My advice is to resist the urge to make a market call based on your opinion of the president. The market truly doesn’t care. Instead, focus on strong companies going for good values. Now let’s look at this week’s economic news.
The Economy Continues to Plod Along
This week, we got more news suggesting that the U.S. economy is moving along, but at a weakly positive pace. On Thursday, the government revised Q2 GDP growth up to 1.4%. This is the seventh quarter in a row where GDP growth has been less than 2.6%. That’s not good.
Of course, the second quarter has long since passed, and we’re not wrapping up Q3. At the end of October, we’ll get our first look at how Q3 did, and the number crunchers at the Atlanta Fed are forecasting growth of 2.8%. That would be very nice to see.
I was very impressed by this week’s consumer-confidence report. Consumer confidence reached its highest level in nine years. That’s very good news, and the resilient stock market may be a reason. I suspect the housing market is playing a role as well.
We also learned the initial jobless claims came in at 254,000. This number tends to bounce around a lot, so economists prefer to look at the four-week average. That number just tied its lowest reading in 43 years. In other words, the jobs market isn’t so bad, but next Friday, we’ll get the big September jobs reports. As much as the number of new jobs created, I want to see more improvement in wages. The trend here has started to turn positive, but we need more of it. More wages means more buying, which means more sales.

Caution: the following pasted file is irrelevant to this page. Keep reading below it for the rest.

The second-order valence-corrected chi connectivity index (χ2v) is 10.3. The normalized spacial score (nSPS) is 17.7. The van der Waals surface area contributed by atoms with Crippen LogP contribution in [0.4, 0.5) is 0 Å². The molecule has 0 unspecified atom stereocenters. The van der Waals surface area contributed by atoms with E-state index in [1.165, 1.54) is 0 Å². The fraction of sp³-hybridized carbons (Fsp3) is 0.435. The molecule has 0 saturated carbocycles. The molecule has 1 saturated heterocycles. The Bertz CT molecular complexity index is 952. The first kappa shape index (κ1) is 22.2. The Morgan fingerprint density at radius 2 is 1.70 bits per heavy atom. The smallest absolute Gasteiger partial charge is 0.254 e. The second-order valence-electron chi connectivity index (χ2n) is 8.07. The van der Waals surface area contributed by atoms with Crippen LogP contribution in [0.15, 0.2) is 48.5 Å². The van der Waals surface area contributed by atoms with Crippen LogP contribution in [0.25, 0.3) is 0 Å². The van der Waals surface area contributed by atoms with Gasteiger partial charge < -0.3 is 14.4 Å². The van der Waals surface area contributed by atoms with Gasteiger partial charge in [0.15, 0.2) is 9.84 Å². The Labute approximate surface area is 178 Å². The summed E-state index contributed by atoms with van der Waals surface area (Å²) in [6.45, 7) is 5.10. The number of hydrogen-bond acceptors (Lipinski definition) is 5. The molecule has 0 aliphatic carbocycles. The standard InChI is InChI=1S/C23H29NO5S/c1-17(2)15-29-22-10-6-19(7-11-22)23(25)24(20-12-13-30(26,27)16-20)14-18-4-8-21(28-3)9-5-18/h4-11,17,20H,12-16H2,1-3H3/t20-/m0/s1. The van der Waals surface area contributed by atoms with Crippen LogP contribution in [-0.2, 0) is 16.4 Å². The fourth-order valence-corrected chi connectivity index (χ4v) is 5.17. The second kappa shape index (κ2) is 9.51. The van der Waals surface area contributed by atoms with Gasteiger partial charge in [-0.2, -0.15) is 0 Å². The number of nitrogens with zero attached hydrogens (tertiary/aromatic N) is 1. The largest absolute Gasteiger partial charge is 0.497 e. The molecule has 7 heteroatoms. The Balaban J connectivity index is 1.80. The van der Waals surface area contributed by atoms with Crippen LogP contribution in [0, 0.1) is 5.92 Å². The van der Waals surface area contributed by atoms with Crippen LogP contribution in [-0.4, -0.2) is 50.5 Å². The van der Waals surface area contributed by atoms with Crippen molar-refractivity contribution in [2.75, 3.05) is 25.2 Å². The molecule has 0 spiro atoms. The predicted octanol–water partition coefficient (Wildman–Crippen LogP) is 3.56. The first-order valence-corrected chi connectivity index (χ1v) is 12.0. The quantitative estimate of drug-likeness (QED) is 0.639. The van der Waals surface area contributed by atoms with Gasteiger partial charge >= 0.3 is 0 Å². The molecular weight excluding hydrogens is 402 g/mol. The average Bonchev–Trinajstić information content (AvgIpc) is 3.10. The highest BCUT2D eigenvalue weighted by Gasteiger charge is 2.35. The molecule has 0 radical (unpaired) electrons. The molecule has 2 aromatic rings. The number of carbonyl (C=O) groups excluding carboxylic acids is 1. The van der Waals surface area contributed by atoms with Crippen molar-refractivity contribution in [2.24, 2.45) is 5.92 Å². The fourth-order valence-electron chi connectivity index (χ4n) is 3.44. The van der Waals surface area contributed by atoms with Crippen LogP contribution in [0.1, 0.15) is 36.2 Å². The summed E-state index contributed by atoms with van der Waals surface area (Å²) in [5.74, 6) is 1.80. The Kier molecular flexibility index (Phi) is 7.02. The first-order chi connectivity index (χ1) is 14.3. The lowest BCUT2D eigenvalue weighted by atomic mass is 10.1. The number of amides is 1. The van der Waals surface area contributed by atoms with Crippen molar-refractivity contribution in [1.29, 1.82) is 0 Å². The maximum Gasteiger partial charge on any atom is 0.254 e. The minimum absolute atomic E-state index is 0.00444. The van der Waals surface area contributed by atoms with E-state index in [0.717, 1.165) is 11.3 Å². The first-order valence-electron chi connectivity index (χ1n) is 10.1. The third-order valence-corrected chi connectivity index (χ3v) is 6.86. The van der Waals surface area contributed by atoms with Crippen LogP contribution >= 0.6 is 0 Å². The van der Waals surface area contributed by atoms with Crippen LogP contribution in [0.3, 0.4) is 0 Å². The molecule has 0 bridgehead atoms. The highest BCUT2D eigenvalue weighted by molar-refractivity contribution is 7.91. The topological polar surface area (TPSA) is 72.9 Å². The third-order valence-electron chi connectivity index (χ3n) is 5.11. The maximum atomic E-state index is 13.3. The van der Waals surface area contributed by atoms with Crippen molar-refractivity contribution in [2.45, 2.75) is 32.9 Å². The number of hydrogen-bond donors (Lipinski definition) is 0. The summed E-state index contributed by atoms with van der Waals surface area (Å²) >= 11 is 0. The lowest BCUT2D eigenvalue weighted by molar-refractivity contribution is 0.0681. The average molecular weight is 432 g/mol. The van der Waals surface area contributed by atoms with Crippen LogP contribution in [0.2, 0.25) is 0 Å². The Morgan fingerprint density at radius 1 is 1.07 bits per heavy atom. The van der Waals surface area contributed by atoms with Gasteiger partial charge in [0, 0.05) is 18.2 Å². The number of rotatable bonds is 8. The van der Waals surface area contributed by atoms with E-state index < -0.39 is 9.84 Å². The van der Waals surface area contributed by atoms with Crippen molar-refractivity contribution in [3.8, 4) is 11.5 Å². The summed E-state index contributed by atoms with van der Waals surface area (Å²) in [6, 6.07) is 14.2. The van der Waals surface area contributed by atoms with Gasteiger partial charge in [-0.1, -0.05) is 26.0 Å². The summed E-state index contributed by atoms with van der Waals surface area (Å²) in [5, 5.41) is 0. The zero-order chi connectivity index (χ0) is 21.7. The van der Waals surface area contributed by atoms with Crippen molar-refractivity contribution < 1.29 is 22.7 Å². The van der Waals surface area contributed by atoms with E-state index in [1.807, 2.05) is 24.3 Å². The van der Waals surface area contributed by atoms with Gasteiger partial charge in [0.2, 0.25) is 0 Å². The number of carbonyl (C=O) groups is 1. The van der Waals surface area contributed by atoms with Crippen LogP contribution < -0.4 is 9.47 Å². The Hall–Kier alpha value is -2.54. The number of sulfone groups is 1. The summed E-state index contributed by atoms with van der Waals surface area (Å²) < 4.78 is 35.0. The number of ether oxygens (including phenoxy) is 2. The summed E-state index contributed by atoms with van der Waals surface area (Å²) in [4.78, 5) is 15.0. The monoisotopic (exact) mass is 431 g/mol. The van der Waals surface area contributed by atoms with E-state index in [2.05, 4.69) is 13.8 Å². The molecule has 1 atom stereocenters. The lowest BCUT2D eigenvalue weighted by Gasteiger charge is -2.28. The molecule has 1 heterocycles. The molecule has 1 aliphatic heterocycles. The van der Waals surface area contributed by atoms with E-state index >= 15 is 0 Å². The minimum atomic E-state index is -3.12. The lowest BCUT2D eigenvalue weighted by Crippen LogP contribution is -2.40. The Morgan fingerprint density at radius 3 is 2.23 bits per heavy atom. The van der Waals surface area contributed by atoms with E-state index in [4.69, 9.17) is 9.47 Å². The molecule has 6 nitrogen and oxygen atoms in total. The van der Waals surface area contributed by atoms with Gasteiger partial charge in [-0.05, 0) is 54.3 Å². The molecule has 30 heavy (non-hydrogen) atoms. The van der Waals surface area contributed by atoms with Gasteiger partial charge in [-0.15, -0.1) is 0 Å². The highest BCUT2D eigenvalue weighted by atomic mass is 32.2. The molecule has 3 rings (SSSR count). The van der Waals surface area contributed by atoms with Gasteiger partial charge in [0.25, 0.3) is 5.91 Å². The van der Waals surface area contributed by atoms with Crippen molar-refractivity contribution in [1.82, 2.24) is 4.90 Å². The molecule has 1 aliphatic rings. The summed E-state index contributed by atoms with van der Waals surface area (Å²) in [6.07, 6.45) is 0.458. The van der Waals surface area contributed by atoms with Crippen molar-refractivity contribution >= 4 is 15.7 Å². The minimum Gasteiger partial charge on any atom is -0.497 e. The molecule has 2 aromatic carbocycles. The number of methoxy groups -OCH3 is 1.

Looking at the housing market, this week’s Case-Shiller report showed that home prices rose 5.1% in the last year. This is key, because housing is the wealth driver of so many Americans. Remember that the business cycle is to a certain degree the same thing as the housing cycle (here’s a good paper on that subject). This recent recession was different because so many homes were built during the bubble, and it’s taken some time for us to burn off the excess inventory. For now, the fundamentals of the housing market are quite solid. Now let’s turn to some recent news impacting our Buy List.
Buy List Updates
There hasn’t been much in the way of earnings lately, but that will change soon. The first Q3 earnings report will come out in two weeks.
I was pleased to see shares of Wabtec (WAB) get a nice bump this week. The company apparently won approval from the EU for its merger with Faiveley. The EU had some anti-trust concerns, but Wabtec said they’d be willing to sell off Faiveley’s brake-pad unit. Shares of WAB had been in a slump, but they’re now close to breaking $80 for the first time since May.
Barclays upgraded Signature Bank (SBNY) to overweight. This stock has been in a downtrend for some time. SBNY may be ready for a turnaround.
More bad news for Wells Fargo (WFC). This time, CEO John Stumpf got grilled by members of the House. He did slightly better this time, but I’m still holding to my belief that he needs to go. Stumpf agreed to forfeit $41 million in compensation, but that’s pocket change for him. If there’s a silver lining, it may lead WFC to break itself up, which would be good news for shareholders.
Societé Generale initiated coverage of Cognizant Technology Solutions (CTSH) with a buy rating. Look for another good earnings report from CTSH next month.
Some large investors are looking to take a big position in Hormel Foods (HRL), and they’re offering a low-ball price for the shares. I think it’s a bad deal, and the company agrees. Stick with Hormel.
That’s all for now. Next week is the start of the fourth quarter. The ISM report will come out on Monday. The last ISM was pretty weak. We’ll also get a look at auto sales. On Wednesday is the ADP payroll report, plus the ISM Services index. Then on Friday morning, get ready—the government releases the jobs numbers for September. Any strong number will almost certainly be used as evidence that the Fed needs to hike rates in December. Be sure to keep checking the blog for daily updates. I’ll have more market analysis for you in the next issue of CWS Market Review!